<3,"c">})
yields 2
.
Definition:
int averagerange(rel[int,&T] R) = sumrange(R)/(#R)
Yields the average of the integers that
appear in the second element of the tuples of R
.
Example:
averagerange({<"a",1>, <"b",2>,
<"c",3>})
yields 2
.
Definition:
int max(set[int] S) = primitive
Yields the largest integer in set
S
. Example:
max({1, 2, 3})
yields
3
.
Now we will have a closer look at some larger applications of Rscript. We start by analyzing the global structure of a software system. You may now want to reread the example of call graph analysis given earlier in the section called “A Motivating Example” as a reminder. The component structure of an application is analyzed in the section called “Analyzing the Component Structure of an Application” and Java systems are analyzed in the section called “Analyzing the Structure of Java Systems”. Next we move on to the detection of initialized variables in the section called “Finding Uninitialized and Unused Variables in a Program” and we explain how source code locations can be included in a such an analysis (the section called “Using Locations to Represent Program Fragments”). As an example of computing code metrics, we describe the calculation of McCabe's cyclomatic complexity in the section called “McCabe Cyclomatic Complexity”. Several examples of dataflow analysis follow in the section called “Dataflow Analysis”. A description of program slicing concludes the chapter (the section called “Program Slicing”).
A frequently occurring problem is that we know the call relation of a system but that we want to understand it at the component level rather than at the procedure level. If it is known to which component each procedure belongs, it is possible to lift the call relation to the component level as proposed in [Kri99]. First, introduce new types to denote procedure calls as well as components of a system:
type proc = str type comp = str
Given a calls relation
Calls2
, the next step is to define the components of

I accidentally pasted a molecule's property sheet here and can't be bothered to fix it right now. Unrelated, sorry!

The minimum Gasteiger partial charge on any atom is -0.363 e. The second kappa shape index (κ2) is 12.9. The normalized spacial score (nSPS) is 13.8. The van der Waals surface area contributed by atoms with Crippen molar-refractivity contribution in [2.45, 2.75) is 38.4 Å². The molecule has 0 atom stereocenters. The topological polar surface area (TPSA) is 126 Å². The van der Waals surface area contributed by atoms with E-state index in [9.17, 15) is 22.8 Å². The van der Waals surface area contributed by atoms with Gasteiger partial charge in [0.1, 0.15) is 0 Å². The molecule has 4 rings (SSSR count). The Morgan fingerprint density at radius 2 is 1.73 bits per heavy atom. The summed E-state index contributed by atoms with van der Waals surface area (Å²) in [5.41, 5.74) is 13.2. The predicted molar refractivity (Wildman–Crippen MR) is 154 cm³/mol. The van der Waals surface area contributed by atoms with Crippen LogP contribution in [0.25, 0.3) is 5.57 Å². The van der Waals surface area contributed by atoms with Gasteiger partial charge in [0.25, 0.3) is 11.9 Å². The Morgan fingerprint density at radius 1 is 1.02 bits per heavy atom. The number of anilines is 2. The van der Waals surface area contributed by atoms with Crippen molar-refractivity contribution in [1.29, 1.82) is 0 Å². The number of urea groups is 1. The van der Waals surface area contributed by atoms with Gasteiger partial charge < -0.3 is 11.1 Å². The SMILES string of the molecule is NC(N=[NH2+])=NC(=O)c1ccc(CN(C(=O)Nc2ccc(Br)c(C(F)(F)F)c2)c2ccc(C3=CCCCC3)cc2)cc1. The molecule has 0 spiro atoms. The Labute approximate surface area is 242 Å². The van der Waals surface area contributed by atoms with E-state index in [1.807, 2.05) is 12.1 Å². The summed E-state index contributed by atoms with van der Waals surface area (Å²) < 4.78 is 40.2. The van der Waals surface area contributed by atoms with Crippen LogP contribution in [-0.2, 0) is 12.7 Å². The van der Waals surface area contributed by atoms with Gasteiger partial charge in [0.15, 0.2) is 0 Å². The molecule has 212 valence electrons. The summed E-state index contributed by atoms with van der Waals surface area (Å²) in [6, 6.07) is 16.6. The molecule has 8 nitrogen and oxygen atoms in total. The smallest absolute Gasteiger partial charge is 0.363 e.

the system and to define a PartOf
relation between
procedures and components.
rel[proc,proc] Calls = {<"main", "a">, <"main", "b">, <"a", "b">, <"a", "c">, <"a", "d">, <"b", "d"> } set[comp] Components = {"Appl", "DB", "Lib"} rel[proc, comp] PartOf = {<"main", "Appl">, <"a", "Appl">, <"b", "DB">, <"c", "Lib">, <"d", "Lib"> }
Actual lifting, amounts to
translating each call between procedures by a call between components.
This is achieved by the following function
lift
:
rel[comp,comp] lift(rel[proc,proc] aCalls, rel[proc,comp] aPartOf)= { <C1, C2>  <proc P1, proc P2> : aCalls, <comp C1, comp C2> : aPartOf[P1] x aPartOf[P2] }
In our example, the lifted call relation between components is obtained by
rel[comp,comp] ComponentCalls = lift(Calls2, PartOf)
and has as value:
{<"DB", "Lib">, <"Appl", "Lib">, <"Appl", "DB">, <"Appl", "Appl">}
The
relevant relations for this example are shown in Figure 1.4, “(a) Calls2
; (b) PartOf
;
(c) ComponentCalls
.”.
Now we consider the analysis of Java systems (inspired by [BNL03]. Suppose that the type class
is
defined as follows
type class = str
and that the following relations are available about a Java application:
rel[class,class] CALL
: If
<
is an element of C
_{1},
C
_{2}>CALL
, then some method of
C
_{2} is called from
C
_{1}.
rel[class,class] INHERITANCE
: If
<
is an element of C
_{1},
C
_{2}>INHERITANCE
, then class
C
_{1} either extends
class C
_{2} or
C
_{1} implements
interface
C
_{2}.
rel[class,class] CONTAINMENT
: If
<C
_{1},
C
_{2}> is an
element of CONTAINMENT
, then one of the
attributes of class
C